Unit 4: Reform Movements

General Timeline
General Maps

Map # 1: Reform Movements in the US

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Course Content

Reform Movements:


Individualist Reform Movements

Origins of Individualism

  • Market Revolution caused great social changes

    • People had to work in factories & had less freedom of their own​

    • People were living in dirty & crowded places

    • People had little leisure time to think about themselves

  • The idea of individualism emerged to combat the social changes brought by market revolution

    • Believed people are totally free & not dependent on others

    • Believed anyone can achieve success in life

    • Believed everyone has some full potential they can achieve if society doesn't confine them

      • This influenced 2nd Great Awakening, Transcendentalism, etc.


Reforms in Art & Visions of Nature

  • Americans wanted their own distinct culture

  • Americans sought to depict the nature & the sublime in their artwork

    • The Hudson River School taught people to paint depictions of the sublime in nature

      • Believed the natural world of America was full of the sublime and great promises​

  • These artists sought to protect nature from economic damage

    • Believed it was a source of inspiration

    • Failed to protect nature from settlement as they had no scientific proof to their claims


Reforms in Literature

  • Most literature talked about individualist ideas

    • Talked about freedom, nature, sublime, etc.

  • James Fenimore Cooper wrote about the American wilderness

    • Evoked emotion and ideas of individualism

  • Walt Whitman also wrote stories about individualism & the liberation of the mind

  • Herman Melville wrote about individual strength

  • Edgar Allan Poe wrote stories about sad themes

    • Evoked deeper emotions of pain

  • Southern authors wrote about depictions of plantation life

    • William Gilmore Simms (South Carolina) wrote many pro-slavery works

    • Mark Twain wrote realistic stories about plantation life

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  • A group of individualists that believed people can achieve their full potential

    • Believed their understanding was confined by society's norms and they can somehow surpass society's norms to achieve their true potential

  • Ralph Waldo Emerson was the first major transcendentalist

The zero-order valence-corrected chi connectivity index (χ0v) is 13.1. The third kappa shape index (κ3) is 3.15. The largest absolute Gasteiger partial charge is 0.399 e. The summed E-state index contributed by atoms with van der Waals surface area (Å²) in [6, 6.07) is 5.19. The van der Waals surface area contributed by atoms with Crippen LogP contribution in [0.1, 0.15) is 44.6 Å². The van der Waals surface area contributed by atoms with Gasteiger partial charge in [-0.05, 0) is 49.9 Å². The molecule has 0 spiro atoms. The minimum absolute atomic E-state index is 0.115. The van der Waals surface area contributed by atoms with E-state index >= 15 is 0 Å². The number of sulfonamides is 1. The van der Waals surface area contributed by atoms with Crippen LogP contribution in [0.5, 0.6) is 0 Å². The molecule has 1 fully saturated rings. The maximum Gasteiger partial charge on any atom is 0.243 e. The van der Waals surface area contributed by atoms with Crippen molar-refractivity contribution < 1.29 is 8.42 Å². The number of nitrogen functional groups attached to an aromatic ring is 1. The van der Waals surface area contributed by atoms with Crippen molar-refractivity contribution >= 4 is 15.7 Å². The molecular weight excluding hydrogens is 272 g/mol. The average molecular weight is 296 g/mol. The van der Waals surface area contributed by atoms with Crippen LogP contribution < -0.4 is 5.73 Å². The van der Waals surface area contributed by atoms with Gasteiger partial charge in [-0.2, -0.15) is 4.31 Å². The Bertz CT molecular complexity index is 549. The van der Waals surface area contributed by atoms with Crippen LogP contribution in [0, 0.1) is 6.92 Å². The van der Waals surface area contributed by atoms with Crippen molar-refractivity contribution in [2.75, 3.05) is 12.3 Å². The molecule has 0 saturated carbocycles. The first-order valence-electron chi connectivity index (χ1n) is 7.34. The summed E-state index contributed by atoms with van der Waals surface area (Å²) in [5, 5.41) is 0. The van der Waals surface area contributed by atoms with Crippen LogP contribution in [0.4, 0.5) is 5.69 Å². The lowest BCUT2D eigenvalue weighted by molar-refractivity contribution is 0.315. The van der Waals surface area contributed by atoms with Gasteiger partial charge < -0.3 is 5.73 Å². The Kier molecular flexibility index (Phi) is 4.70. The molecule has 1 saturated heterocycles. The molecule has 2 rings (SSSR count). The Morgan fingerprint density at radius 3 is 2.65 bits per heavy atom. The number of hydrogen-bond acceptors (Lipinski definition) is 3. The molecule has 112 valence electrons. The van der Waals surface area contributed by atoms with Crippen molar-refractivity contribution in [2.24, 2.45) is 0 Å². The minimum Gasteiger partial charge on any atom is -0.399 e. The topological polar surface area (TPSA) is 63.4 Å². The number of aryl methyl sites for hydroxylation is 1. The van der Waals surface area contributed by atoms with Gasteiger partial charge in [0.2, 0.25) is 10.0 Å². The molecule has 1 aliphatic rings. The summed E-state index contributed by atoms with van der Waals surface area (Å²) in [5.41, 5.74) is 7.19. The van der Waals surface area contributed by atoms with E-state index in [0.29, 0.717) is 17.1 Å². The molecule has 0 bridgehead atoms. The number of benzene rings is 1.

• In his works, "Nature" and "Self Reliance," he believed people should harmonize themselves with nature to achieve their true potential

  • Henry David Thoreau believed people should do things according to their own instincts instead of following society's expectations

    • Wrote Walden (1854) while in isolation & wrote about his freedom there

    • Briefly went to jail for refusing to pay taxes as he hated that the tax money would fund unnecessary things



  • Some individualists believed in a perfect society, where everyone has freedom

  • George Ripley created Brook Farm, a Utopian community in MA in 1841

    • Labor & leisure time was distributed equally

      • Everyone had to do manual labor

    • This failed as people hated doing labor, and a fire destroyed the central building in 1847

      • Everyone left & the community dissolved

  • Robert Owen created a utopian community called New Harmony in Indiana in 1825

    • All residents lived equally

    • Economic failure → community dissolved


Attempted Reforms in Gender Relations

  • Some individualists sought to promote equality between men & women

  • Margaret Fuller was a journalist who advocated for women's rights

  • John Humphrey Noyes created Oneida community in upstate NY

    • Rejected traditional roles of gender & marriage​ → all residents were "married" to each other

    • Children were raised communally by all adults

  • Mother Ann Lee founded the Shakerism movement in 1770s

    • Believed in celibacy, no Shaker could give birth

    • Believed in sexual equality

  • Amana Colonies were established by German immigrants to Iowa in 1843

    • Believed in pious, simple lives with sexual equality​


The Creation of the Mormon Church

  • The Church of Jesus Christ of Latter-Day Saints (Mormons) began in upstate NY

    • Started by Joseph Smith

    • Published Book of Mormon (1830), believed an ancient prophet wrote it

    • Believed there was a civilization in America, populated by descendants of ancient Israel

    • Believed people need to do good works and achieve the grace of god to achieve salvation

      • Differs from other Christians, who believe salvation can be achieved by god alone

  • Sought to establish their own community of "New Jerusalem"

    • They were kicked out of most of their communities for their faith

    • Settled in Nauvoo, IL, but they were kicked out and Smith was arrested & killed

    • Mormons then settled in Salt Lake City (UT), which still exists today

  • Mormons believed in human perfectibility

    • Believed anyone could become a saint

    • Emphasized basic social unit of the family

      • Believed in a rigid social hierarchy, distant from that of the modernized world